As you become more depressed, your motivation to do things decreases. You may force yourself to work and put on a brave face, but by the time you get home you are completely spent. There’s no energy left to see people, go places, or to do the things you used to enjoy.
Yet the less you do, the less you want to do, and so a vicious cycle of inactivity embeds itself.** Breaking the CycleI think it’s fair to say that for a time it can actually be beneficial to allow yourself some down time in your days and evenings. Slowing down is often beneficial and restorative and it feels good. Perhaps because of this, the temptation to do even less comes to dominate. But there comes a point where doing too little can make your mood start to slump further and a pattern of inactivity takes over** which is difficult to escape from.
Using Advance Planning
Once structure is removed from your life it can be surprisingly hard to replace, especially if it was previously complex and active. Re-engaging with some of the things you previously enjoyed can be a great first step and one that will really help to lift your mood.
It may be better to go about this in a way that provides a little structure and allows you to pace yourself. It’s a false belief that jumping in the deep end of anything, even the enjoyable stuff, will somehow snap you out of your depression. It’s more likely to backfire and the result may be that you’ll feel worse than you did before.
My advice is to use a daily diary that breaks the day down by the hour. Begin filling in all the activities you have to complete. For example: 10 – 10:45 dental appointment, 10:45 – 12:00 food shopping, and so on. This will reveal all the free time you have left. Now you can start planning the things that you’d like to do. Don’t fill up all the free-time slots. Keep some time for yourself to relax and recover.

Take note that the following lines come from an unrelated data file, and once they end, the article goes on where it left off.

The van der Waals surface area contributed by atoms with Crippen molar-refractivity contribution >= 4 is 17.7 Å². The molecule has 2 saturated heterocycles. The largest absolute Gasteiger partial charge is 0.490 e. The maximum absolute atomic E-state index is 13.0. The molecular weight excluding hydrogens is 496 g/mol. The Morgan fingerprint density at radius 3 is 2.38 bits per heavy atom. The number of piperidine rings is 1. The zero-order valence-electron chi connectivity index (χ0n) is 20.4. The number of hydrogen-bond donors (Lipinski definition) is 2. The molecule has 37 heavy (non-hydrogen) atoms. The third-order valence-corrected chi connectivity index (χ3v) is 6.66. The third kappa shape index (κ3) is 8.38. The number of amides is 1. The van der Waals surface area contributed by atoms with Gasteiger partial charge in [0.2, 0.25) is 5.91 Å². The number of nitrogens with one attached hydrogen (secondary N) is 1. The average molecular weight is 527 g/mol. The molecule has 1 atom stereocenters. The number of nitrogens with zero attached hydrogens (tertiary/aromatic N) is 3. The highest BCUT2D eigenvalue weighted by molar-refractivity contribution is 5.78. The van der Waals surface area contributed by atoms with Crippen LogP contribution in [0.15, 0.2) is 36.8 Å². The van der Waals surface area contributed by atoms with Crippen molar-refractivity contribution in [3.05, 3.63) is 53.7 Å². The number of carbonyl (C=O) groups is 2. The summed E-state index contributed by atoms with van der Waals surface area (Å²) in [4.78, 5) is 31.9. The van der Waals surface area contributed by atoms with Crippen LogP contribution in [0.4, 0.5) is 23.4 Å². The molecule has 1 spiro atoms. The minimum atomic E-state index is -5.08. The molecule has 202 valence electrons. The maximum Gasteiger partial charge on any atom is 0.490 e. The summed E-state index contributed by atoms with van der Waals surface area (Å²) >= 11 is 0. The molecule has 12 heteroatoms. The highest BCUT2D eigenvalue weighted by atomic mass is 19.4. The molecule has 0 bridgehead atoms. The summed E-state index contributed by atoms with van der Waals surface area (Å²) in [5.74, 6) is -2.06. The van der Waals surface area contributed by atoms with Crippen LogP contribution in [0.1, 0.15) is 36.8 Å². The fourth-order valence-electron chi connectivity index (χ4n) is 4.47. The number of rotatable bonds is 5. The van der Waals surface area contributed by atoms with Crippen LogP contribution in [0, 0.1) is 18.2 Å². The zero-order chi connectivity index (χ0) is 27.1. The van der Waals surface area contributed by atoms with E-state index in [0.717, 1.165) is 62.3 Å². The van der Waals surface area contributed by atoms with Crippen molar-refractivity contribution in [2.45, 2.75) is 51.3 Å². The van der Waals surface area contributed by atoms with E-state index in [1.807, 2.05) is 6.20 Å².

Some activities are energy draining while others are energy builders. Your free time is when you can plan activities that build motivation and resilience. Pace yourself and you’ll soon find that the more you do, the better you’ll feel, and the more you’ll want to do. Think of this as a virtuous cycle. It’s the polar opposite of the vicious cycle that has been dragging you down. You’ll almost certainly have your own ideas on what builds energy but some typical examples include:
Exercise. Some gentle regular exercise is good for physical and mental health. Your mood will tell you it’s not what you want to do. But if you schedule a walk or some other activity into your diary regard it as a “must do” activity. You’ll thank yourself afterward.
Hobbies. Either reconnect with a favorite pastime or use the excuse to try something new.
Time out. Schedule time for yourself but use some of this to undertake a relaxation activity or to practice mindfulness.
Contacts. It may feel like an effort to meet up with friends and family but social contact is one of the things we’re built to do. Even if you consider yourself an introvert, it doesn’t mean you should become a hermit. Social contacts lift us and provide energy.
Once you’ve planned out a day, the next step is to plan a week. Don’t feel that every diary space has to be filled and don’t worry if things don’t quite go to plan. It’s good to be flexible and this may mean cancelling or rescheduling.
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Dr. Jerry Kennard is a Chartered Psychologist and Associate Fellow of the British Psychological Society. Jerry’s clinical background is in mental health and, most recently, higher education. He is the author of various self-help books and is co-founder of positivityguides.net.
Jerry Kennard, Ph.D., is a chartered psychologist and associate fellow of the British Psychological Society. Jerry’s clinical background is in mental health and, most recently, higher education. He is the author of various self-help books and is co-founder of positivityguides.net.